What Effect Does Diet Have On Your Baby’s Genetic Traits?

    The foundation and future of your child’s health begins before conception. We now know that healthy development is based on the DNA inherited from both parents and the mother’s diet and environment. Epigenetics is the study of heritable changes to our genetic makeup that are not caused by changes in our DNA. Simply put, there is significant evidence to support that certain triggers like diet and lifestyle can cause changes in how our DNA is expressed.

    For example, everyone in my family with the exception of myself, had to start wearing glasses by age 30. Say both my parents have a gene for far-sightedness. When they began to experience difficulty seeing objects close-up that gene for far-sightedness was being expressed. In my case, probability suggest that I too have the gene for far-sightedness yet I have perfect vision.

    So the gene for far-sightedness is not being expressed in my case. Can this be attributed to the fact that I eat a very different diet and have a very different lifestyle compared to my family? Perhaps.

    The Study of Epigenetics

    What epigenetics tells us is that we can influence the expression of some of our inherited genetics. At the same time, it reinforces how vitally important diet is to our health and well-being. That’s why when it comes to preconception and pregnancy, you are literally setting the foundation for your child’s future health. We already know that lifestyle choices like drinking alcohol and smoking have detrimental impacts on fertility and fetal development. But many parents underestimate the important role food plays in a child’s development.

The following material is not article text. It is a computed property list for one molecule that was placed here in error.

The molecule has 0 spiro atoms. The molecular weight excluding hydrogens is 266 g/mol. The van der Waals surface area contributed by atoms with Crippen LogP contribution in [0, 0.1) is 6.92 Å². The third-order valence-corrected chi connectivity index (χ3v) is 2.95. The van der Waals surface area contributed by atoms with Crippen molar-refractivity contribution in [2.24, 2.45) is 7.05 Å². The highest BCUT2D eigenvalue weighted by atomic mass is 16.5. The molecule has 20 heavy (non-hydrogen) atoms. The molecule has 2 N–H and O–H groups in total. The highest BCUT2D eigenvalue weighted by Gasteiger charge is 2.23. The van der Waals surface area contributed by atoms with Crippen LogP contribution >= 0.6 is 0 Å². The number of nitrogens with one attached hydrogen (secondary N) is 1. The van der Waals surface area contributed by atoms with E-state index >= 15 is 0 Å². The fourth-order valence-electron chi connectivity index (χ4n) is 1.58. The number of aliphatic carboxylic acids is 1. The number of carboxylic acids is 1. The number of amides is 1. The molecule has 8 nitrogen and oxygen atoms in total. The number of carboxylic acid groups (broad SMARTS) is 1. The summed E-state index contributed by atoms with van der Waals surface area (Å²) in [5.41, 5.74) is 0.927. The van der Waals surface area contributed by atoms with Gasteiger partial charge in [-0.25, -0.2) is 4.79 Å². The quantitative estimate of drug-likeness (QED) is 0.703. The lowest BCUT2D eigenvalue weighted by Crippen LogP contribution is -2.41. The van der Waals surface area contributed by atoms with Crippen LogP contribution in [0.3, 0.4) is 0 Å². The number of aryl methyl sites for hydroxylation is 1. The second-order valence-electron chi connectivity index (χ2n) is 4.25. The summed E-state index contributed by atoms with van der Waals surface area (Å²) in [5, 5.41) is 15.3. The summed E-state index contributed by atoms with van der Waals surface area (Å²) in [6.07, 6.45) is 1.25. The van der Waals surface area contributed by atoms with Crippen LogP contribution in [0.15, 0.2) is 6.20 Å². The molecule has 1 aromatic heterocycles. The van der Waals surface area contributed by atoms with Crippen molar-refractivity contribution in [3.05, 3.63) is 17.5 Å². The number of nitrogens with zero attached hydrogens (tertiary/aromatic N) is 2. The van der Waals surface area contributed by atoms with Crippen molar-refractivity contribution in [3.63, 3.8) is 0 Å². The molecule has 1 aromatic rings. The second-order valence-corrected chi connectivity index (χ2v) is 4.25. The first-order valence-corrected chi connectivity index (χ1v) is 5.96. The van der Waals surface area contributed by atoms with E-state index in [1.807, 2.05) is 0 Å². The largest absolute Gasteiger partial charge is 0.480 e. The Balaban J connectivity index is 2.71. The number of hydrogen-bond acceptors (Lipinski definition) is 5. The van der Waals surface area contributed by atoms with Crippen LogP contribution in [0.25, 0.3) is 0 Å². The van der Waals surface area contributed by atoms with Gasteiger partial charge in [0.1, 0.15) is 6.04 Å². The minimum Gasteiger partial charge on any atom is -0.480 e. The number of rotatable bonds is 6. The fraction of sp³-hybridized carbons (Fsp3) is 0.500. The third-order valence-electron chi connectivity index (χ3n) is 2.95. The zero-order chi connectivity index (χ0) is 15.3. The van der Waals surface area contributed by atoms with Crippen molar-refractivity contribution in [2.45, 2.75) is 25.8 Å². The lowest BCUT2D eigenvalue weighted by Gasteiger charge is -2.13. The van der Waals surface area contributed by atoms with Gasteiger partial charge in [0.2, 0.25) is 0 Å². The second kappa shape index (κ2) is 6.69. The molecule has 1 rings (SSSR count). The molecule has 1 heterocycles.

Look at it this way, if you are building or creating something, your creation is only going to be as good as the quality of the materials you use. Babies don’t grow by magic. For the purpose of example, let’s compare growing a baby to growing a garden. The parent’s DNA is like the blueprint used to design a garden. It tells you what you’re going to grow, where everything will go, how it will look, etc. DNA is like the instructions.

    Next, you have to choose what type of materials you will use. Now if you want your garden to be bountiful and yield good quality produce, you’re going to choose quality materials. You may decide to use only organic seeds and compost so that your soil is mineral rich. You may choose to use only filtered water that’s free of chemicals because you want to grow chemical-free produce.

    Or say that you’re really new to this gardening thing and you just want something basic. So you use commercial soil with synthetic compounds, regular seeds that are laden with pesticides, and water from the hose. While both of those gardens will grow fruits and vegetables; the quality of the produce will be different. They may be different in size, color, nutrient-density, and taste.

    Try to use this same logic if you are pregnant or trying to get pregnant. What you eat is literally the materials that will be used to grow your baby. I’m not saying you can’t occasionally give in to your cravings for pickles or red velvet cake. But I am suggesting that you be more thoughtful about the foods that make up the majority of diet. Ask yourself if the food you eat is providing the nutrients (building blocks) that your baby needs. If not, then put the donut down and slowly back away.

    For more parenting tips and useful information to help you make important decisions read my book Empowered Parenting.

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